A thread from the stole of the ancient saint was said to have had the power to cure hydrophobia, if aided by cauterization.
Iron and fire were in the code: the law practised the cauterization of vagrancy.
His eyes were bloodshot, his lips livid and pendent, his cheeks swollen by the cauterization he had undergone.
When this fails, recourse may be had to cauterization with the point of a heated iron or some other form of actual cautery.
cauterization of the apex should stop just short of perforation, the inner ring being deeper than the outer.
It is interesting to find that Gilbert was definitely of the opinion that cancer is incurable except by incision or cauterization.
A poultice of tobacco leaves is a favorite remedy, and may be used to soothe the sore after cauterization.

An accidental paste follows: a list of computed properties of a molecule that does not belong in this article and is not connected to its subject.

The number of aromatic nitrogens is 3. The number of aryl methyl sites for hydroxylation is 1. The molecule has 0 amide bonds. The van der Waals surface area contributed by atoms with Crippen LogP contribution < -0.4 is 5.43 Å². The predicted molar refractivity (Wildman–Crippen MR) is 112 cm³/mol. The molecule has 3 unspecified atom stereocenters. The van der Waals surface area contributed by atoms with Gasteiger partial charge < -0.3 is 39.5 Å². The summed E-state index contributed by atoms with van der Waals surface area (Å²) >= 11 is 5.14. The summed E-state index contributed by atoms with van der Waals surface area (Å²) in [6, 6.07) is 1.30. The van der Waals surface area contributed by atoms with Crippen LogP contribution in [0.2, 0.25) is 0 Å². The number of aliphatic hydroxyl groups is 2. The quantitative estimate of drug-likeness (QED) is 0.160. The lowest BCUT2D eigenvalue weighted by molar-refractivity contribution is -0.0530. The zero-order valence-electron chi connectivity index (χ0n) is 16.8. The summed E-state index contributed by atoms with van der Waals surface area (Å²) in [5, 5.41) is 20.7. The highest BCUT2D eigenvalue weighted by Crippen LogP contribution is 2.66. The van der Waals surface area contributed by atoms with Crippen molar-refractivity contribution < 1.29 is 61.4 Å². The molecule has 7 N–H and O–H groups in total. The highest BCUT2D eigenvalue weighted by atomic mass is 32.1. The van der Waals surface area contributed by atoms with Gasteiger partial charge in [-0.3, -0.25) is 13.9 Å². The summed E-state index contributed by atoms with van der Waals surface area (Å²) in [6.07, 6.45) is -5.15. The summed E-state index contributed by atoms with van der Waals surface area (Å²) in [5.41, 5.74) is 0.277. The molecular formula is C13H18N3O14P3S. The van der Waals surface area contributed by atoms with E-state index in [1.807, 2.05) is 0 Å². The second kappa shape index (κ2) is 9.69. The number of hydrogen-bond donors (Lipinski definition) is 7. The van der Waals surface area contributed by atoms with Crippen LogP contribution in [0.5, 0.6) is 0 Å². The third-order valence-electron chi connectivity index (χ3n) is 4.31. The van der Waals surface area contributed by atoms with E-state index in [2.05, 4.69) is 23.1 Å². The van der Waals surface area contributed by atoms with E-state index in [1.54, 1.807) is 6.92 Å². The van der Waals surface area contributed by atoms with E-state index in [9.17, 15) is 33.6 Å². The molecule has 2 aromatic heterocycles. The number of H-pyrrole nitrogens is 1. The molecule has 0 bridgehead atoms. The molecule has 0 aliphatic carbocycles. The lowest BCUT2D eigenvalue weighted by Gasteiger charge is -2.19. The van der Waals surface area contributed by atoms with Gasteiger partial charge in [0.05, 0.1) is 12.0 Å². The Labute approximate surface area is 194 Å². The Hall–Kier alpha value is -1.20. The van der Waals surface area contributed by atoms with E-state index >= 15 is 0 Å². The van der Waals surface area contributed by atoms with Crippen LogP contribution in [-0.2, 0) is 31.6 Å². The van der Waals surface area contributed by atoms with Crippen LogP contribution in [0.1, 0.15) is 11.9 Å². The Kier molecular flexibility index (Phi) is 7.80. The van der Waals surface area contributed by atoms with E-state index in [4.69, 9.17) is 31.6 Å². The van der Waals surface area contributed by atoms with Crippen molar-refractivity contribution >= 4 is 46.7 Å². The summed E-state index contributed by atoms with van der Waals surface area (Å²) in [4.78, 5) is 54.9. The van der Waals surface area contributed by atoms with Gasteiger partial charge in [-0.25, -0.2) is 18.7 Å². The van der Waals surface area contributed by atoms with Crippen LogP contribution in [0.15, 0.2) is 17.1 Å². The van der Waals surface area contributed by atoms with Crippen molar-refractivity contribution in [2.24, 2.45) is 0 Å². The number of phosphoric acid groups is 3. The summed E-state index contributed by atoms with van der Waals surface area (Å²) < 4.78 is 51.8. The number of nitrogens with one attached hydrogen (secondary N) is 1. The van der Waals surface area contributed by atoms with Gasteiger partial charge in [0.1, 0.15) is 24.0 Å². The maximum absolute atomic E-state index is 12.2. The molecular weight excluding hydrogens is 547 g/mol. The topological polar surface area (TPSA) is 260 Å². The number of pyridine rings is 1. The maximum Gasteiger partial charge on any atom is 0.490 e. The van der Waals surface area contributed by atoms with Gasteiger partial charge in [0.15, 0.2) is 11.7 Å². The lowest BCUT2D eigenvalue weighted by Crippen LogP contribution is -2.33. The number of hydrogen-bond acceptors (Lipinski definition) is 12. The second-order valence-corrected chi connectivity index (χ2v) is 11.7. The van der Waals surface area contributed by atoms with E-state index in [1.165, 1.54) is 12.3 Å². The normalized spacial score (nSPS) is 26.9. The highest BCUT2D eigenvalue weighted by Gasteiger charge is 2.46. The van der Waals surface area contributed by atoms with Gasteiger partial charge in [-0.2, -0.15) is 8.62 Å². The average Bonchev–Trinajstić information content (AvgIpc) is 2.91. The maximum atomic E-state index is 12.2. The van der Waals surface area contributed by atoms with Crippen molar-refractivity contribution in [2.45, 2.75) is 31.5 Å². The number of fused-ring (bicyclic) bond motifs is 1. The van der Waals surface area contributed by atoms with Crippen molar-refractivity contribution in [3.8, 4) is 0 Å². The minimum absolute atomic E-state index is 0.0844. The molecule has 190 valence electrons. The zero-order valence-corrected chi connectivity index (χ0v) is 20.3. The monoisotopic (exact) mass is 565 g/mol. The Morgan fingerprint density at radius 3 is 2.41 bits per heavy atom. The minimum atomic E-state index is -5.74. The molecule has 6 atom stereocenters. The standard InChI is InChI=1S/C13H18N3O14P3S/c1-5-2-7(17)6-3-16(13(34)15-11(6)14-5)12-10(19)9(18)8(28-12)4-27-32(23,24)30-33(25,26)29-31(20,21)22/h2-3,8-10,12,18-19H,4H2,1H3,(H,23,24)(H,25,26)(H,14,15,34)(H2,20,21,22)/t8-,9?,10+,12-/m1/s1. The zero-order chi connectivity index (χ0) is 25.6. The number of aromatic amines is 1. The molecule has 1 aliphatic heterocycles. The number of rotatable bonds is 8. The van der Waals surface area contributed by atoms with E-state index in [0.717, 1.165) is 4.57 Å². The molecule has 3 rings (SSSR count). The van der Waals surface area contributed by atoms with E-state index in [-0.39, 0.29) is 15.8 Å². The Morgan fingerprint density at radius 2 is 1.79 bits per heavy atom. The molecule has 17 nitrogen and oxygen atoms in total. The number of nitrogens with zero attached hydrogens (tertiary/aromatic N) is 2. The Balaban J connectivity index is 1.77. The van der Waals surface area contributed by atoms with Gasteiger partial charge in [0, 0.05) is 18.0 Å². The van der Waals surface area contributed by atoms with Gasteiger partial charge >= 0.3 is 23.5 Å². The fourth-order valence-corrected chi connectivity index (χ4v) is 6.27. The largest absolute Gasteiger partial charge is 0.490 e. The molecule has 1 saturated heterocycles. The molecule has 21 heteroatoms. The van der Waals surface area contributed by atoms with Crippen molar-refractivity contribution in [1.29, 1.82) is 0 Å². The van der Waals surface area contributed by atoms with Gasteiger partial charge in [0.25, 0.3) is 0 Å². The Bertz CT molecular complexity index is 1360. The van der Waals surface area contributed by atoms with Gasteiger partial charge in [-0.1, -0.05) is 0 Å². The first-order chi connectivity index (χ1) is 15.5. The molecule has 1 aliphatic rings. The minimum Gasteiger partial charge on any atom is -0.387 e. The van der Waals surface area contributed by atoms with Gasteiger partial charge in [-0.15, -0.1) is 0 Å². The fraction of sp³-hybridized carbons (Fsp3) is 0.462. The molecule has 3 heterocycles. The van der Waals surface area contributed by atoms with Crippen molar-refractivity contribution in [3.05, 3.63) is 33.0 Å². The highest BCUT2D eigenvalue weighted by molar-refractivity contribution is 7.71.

It ran to its logical conclusion, till a surgical operation--a cauterization--was necessary to save the rest.
For fall of the uvula he suggests gargles, but when these fail he advises resection and cauterization.
cauterization should be resorted to if the point of infection is early known.
c.1400, from Old French cauterisation (14c.) and directly from Late Latin cauterizationem (nominative cauterizatio), noun of action from past participle stem of cauterizare (see cauterize).
c.1400, from Old French cauterisier, from Late Latin cauterizare "to burn or brand with a hot iron," from Greek kauteriazein, from kauter "burning or branding iron," from kaiein "to burn" (see caustic). Related: Cauterized; cauterizing.
cauterize cau·ter·ize (kô'tə-rīz')
v. cau·ter·ized, cau·ter·iz·ing, cau·ter·iz·es
To burn or sear with a cautery.